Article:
Deforestation, mining for fossil fuels and minerals, pollution or contamination of resources, slash-and-burn agriculture, soil erosion, overconsumption, and excessive or inefficient use of resources are some of the most common forms of resource depletion. Depletion of natural resources happens when resources are depleted faster than they are replenished in the ecosystem. If a resource is renewable or not, it means it can be replenished over time and does not require human involvement. Fishing and mining are some instances of natural resource depletion, a word that is usually used in conjunction with other activities such as farming, using fossil fuels, and water use. In addition, the value of a resource is determined in terms of its availability in the natural environment, which is the premise behind the concept of natural resource exhaustion. Without depletion, a scarce natural resource on Earth has a higher value than one that is abundant on Earth. As the world’s population grows, the depletion of natural resources becomes more pronounced. If current trends continue, there will be one and a half times as many people on the planet’s eco-footprint as the planet can sustainably provide for their consumption levels.
Here are six already underneath extreme pressure from current rates of consumption:
Freshwater comprises only 2.5 percent of the world’s total water volume, which is around 35 million km3. However, given that 70% of that freshwater is locked up in ice and permanent snow cover and that humans only have access to 200,000 km3 of freshwater in total, it’s not surprising that water demand may soon surpass availability. According to the United Nations Food and Agriculture Organization, 1.8 billion people will live in countries or territories with absolute water scarcity by 2025.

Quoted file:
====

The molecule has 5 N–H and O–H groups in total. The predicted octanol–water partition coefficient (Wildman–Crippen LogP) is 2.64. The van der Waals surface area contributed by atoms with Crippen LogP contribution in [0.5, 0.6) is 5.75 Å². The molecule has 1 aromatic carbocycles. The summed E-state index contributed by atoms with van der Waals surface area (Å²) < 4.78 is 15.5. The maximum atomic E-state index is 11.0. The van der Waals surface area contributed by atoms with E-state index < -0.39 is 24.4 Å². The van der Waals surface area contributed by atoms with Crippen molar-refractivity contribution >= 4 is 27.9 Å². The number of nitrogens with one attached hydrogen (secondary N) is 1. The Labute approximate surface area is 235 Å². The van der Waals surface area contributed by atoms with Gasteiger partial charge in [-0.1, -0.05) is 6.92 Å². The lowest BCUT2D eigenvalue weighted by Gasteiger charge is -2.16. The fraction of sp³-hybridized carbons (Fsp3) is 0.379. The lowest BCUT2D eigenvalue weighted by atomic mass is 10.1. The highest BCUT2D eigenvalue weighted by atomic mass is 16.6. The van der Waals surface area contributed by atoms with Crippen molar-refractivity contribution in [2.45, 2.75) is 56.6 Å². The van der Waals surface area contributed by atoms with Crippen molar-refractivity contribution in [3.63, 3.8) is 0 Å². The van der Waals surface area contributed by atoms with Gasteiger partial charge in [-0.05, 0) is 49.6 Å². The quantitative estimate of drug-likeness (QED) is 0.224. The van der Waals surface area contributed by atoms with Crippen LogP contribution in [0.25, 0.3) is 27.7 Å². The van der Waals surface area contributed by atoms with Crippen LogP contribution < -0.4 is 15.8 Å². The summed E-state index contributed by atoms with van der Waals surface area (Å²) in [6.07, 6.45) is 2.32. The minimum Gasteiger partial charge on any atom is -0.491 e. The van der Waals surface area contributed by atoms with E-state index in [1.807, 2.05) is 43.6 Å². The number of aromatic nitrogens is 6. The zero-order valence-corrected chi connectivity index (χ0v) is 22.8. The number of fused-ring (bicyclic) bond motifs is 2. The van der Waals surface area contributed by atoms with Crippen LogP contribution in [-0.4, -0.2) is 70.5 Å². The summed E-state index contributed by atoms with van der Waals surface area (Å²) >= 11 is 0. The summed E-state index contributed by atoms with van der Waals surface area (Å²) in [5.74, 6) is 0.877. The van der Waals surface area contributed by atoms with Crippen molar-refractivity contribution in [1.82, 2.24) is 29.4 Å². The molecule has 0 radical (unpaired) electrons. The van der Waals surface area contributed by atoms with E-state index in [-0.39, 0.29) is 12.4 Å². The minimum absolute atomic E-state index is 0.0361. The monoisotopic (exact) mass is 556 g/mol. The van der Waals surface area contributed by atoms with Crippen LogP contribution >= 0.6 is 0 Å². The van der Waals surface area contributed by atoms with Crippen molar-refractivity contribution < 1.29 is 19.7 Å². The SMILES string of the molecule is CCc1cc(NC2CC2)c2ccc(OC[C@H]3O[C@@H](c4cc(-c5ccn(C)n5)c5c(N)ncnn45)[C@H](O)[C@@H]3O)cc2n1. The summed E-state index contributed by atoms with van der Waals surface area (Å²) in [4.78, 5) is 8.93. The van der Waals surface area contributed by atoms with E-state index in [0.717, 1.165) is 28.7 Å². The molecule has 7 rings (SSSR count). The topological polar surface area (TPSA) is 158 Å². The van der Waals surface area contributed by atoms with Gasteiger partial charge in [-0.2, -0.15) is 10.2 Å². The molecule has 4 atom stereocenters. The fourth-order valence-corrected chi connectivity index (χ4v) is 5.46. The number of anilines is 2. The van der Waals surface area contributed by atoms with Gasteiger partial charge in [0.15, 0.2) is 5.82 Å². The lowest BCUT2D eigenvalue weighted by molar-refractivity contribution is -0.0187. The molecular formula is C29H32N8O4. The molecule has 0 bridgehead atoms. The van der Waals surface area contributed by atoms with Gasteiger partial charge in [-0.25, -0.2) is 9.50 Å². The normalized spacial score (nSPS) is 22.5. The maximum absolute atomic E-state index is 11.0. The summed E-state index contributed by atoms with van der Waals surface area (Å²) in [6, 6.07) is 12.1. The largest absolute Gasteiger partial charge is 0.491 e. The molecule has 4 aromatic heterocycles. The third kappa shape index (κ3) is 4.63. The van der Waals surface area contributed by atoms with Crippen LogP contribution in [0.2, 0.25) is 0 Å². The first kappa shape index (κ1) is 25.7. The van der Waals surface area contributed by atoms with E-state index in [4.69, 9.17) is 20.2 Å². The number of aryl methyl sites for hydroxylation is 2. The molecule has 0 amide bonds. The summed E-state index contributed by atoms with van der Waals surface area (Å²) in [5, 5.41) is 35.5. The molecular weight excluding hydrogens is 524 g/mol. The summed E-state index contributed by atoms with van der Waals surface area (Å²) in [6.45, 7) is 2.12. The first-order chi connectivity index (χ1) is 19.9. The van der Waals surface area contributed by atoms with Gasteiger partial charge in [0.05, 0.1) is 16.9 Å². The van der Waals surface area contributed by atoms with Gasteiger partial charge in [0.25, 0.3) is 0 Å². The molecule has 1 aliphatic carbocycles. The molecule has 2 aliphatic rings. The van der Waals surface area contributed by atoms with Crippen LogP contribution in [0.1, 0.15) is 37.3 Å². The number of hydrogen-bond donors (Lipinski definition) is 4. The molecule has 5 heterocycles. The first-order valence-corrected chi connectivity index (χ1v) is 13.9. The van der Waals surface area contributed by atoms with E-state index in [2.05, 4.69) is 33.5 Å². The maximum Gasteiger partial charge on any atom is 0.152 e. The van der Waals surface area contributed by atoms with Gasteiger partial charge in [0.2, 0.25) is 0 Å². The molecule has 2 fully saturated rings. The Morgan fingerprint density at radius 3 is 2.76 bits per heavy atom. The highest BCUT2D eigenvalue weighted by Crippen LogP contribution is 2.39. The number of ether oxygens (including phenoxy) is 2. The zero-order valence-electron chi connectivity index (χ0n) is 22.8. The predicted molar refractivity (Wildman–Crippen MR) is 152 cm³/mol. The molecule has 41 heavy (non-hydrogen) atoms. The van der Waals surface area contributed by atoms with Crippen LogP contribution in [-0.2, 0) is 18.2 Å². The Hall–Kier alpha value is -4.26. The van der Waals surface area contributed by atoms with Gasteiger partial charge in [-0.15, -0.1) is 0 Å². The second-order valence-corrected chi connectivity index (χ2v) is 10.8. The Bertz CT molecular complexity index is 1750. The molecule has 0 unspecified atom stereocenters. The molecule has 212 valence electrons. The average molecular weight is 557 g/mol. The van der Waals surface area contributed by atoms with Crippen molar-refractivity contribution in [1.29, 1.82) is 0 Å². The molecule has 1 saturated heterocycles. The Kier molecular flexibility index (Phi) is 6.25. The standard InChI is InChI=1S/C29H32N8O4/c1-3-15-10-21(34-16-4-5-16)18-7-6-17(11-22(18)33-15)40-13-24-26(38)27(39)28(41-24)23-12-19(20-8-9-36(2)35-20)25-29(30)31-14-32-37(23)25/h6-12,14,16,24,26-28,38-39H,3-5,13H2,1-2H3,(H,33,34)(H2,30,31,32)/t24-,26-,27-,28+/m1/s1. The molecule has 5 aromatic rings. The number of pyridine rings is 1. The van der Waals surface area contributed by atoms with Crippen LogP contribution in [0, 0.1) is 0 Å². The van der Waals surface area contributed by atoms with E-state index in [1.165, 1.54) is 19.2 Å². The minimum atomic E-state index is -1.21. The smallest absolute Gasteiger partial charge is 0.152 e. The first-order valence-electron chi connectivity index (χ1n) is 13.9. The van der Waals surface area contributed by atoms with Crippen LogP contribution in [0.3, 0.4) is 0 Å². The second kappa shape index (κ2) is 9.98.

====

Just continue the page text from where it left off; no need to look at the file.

The concern of attaining peak oil has been a constant presence in the oil sector. Global oil production was estimated at 188.8 million tonnes in June by BP’s Statistical Review of World Energy, based on proved oil reserves at the end of 2010. If present production levels are maintained, this will only provide enough oil to last 46.2 years.
Natural gas has a similar image to oil, with enough gas in proved reserves to supply the world’s needs for 58.6 years by the end of 2010.
Plants cannot grow in the absence of this element. Phosphate rock is necessary for fertilizer production and is found in only a few nations, including the United States, China, and Morocco. With a population of 7 billion, scientists from the Global Phosphorus Research Initiative predict that humanity will run out of phosphorus in 50 to 100 years unless additional reserves are discovered.
This fossil fuel has the biggest remaining reserves of any fossil fuel, but if China and other developing countries continue to grow their appetite for coal, demand may eventually exceed supply. As it stands, we have had enough coal to power the world for 188 years.
Scandium and terbium are only two of the seventeen rare earth minerals that are employed in everything from wind turbine magnets to smartphone electronic circuitry. Although the elements are not as scarce as their names suggest, China presently controls 97 percent of the world’s supply, which it may restrict at will. The precise reserves are unknown.
Reasons for Depletion of Natural Resources
Globally, the population exceeds seven billion people. Nonetheless, the global population continues to grow, which has been a significant element in speeding the depletion of natural resources. A growing population increases the demand for resources and the circumstances necessary to support them.